Artificial cranial deformation

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Proto Nazca deformed skull, c 200-100 BC
Landesmuseum Württemberg deformed skull, early 6th century, Allemannic culture
Painting by Paul Kane, showing a Chinookan child in the process of having its head flattened, and an adult after the process.

Artificial cranial deformation, head flattening, or head binding is a form of body alteration in which the skull of a human being is intentionally deformed. It is done by distorting the normal growth of a child's skull by applying force. Flat shapes, elongated ones (produced by binding between two pieces of wood), rounded ones (binding in cloth) and conical ones are among those chosen. It is typically carried out on an infant, as the skull is most pliable at this time. In a typical case, headbinding begins approximately a month after birth and continues for about six months.

History[edit]

Elongated skull of a young woman, probably an Alan.
Methods used by the Mayan people to shape a child's head.

Intentional cranial deformation was once commonly practised in a number of cultures widely separated geographically and chronologically and still occurs today in a few places, like Vanuatu.

Intentional human cranial deformation is believed to predate written history. The earliest suggested examples include the Proto-Neolithic Homo sapiens component (9th millennium BC) from Shanidar Cave in Iraq[1][2][3] and also among Neolithic peoples in Southwest Asia.[4] Originally, the Neanderthal skulls found in the Neanderthal component of Shanidar Cave were believed to have been artificially deformed representing the oldest example of such practices by tens of thousands of years, but this later proved to be incorrect. The cranial remains of specimen Shanidar 5 were newly reconstructed in 1999 by the anthropology team of Chech, Grove, Thorne, and Trinkaus where it was discovered the original reconstruction of the skull was in error. As a result the team concluded "we no longer consider that artificial cranial deformation can be inferred for the specimen".[5]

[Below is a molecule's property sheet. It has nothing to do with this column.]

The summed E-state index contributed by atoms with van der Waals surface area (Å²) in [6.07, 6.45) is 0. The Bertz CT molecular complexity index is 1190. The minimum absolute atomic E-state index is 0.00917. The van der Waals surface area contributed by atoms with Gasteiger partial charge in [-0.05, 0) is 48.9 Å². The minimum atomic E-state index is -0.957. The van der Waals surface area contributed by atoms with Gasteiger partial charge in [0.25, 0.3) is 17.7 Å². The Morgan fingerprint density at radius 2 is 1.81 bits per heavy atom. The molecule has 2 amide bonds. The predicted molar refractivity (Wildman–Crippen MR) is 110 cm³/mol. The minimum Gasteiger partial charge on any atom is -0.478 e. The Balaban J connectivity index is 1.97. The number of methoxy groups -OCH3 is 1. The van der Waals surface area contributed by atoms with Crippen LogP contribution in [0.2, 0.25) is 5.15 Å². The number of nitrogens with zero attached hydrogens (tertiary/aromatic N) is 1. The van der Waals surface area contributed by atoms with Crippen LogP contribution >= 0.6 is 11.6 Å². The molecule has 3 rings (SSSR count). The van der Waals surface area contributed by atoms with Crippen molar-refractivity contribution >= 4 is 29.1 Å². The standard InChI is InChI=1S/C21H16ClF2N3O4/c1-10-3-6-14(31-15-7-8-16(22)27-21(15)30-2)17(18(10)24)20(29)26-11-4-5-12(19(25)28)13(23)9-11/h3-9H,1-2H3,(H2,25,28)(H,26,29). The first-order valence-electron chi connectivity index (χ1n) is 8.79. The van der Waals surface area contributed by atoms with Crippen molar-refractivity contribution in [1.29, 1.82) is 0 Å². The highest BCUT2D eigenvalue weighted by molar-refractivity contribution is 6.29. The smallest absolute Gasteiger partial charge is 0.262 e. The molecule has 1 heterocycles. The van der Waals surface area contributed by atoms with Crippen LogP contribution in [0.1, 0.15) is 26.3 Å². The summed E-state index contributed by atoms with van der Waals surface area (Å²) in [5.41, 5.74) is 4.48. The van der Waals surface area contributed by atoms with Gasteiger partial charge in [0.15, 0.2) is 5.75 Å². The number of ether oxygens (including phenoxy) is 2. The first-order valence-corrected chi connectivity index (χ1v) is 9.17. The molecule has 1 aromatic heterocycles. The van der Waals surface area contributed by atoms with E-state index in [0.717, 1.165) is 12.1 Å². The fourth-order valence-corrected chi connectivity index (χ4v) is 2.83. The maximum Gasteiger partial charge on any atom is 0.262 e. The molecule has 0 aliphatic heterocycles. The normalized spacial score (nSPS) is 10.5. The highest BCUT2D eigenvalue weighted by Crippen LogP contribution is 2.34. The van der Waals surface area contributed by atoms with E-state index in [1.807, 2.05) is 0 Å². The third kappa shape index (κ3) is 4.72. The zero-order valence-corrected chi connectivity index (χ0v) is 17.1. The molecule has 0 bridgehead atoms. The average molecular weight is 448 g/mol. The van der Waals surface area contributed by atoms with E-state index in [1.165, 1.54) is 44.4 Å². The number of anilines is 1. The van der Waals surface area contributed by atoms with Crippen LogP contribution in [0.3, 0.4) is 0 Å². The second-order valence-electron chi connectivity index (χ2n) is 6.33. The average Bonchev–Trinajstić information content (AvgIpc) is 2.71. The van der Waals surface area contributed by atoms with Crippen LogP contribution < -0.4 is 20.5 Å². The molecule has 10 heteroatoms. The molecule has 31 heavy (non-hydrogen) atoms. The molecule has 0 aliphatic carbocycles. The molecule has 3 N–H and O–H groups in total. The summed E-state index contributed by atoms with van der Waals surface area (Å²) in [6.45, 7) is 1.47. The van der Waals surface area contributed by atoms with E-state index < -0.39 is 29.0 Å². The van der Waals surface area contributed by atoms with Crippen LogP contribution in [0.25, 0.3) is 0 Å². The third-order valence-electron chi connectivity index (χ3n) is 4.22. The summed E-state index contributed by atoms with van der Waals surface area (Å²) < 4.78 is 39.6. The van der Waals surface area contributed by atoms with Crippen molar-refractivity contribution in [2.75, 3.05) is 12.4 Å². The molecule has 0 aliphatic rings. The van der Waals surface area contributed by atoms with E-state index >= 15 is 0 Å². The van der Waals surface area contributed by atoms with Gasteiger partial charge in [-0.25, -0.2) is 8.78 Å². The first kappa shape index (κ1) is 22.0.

The earliest written record of cranial deformation dates to 400 BC in Hippocrates' description of the Macrocephali or Long-heads, who were named for their practice of cranial modification.[6]

Paracas skulls

In the Old World, Huns[7] and Alans[8] are also known to have practised similar cranial deformation. In Late Antiquity (AD 300-600), the East Germanic tribes who were ruled by the Huns, adopted this custom (Gepids, Ostrogoths, Heruli, Rugii and Burgundians). In western Germanic tribes, artificial skull deformations have rarely been found.[9]

In the Americas the Maya, Inca, and certain tribes of North American natives performed the custom. In North America the practice was especially known among the Chinookan tribes of the Northwest and the Choctaw of the Southeast. The Native American group known as the Flathead did not in fact practise head flattening, but were named as such in contrast to other Salishan people who used skull modification to make the head appear rounder. However, other tribes, including the Choctaw,[10] Chehalis, and Nooksack Indians, did practise head flattening by strapping the infant's head to a cradleboard. The Lucayan people of the Bahamas practised it.[11] The practice was also known among the Australian Aborigines.

Maya modified skull exhibited at the Museo Nacional de Antropología e Historia, México.

Friedrich Ratzel in The History of Mankind[12] reported in 1896 that deformation of the skull, both by flattening it behind and elongating it towards the vertex, was found in isolated instances in Tahiti, Samoa, Hawaii, and the Paumotu group and occurring most frequently on Mallicollo in the New Hebrides (today Malakula, Vanuatu), where the skull was squeezed extraordinarily flat.

Deliberate deformity of the skull, "Toulouse deformity". Band visible in photo is used to induce shape change.

In the region of Toulouse (France), these cranial deformations persisted sporadically up until the early twentieth century;[13][14] however, rather than being intentionally produced as with some earlier European cultures, Toulousian Deformation seemed to have been the unwanted result of an ancient medical practice among the French peasantry known as bandeau, in which a baby's head was tightly wrapped and padded in order to protect it from impact and accident shortly after birth; in fact, many of the early modern observers of the deformation were recorded as pitying these peasant children, whom they believed to have been lowered in intelligence due to the persistence of old European customs.[15]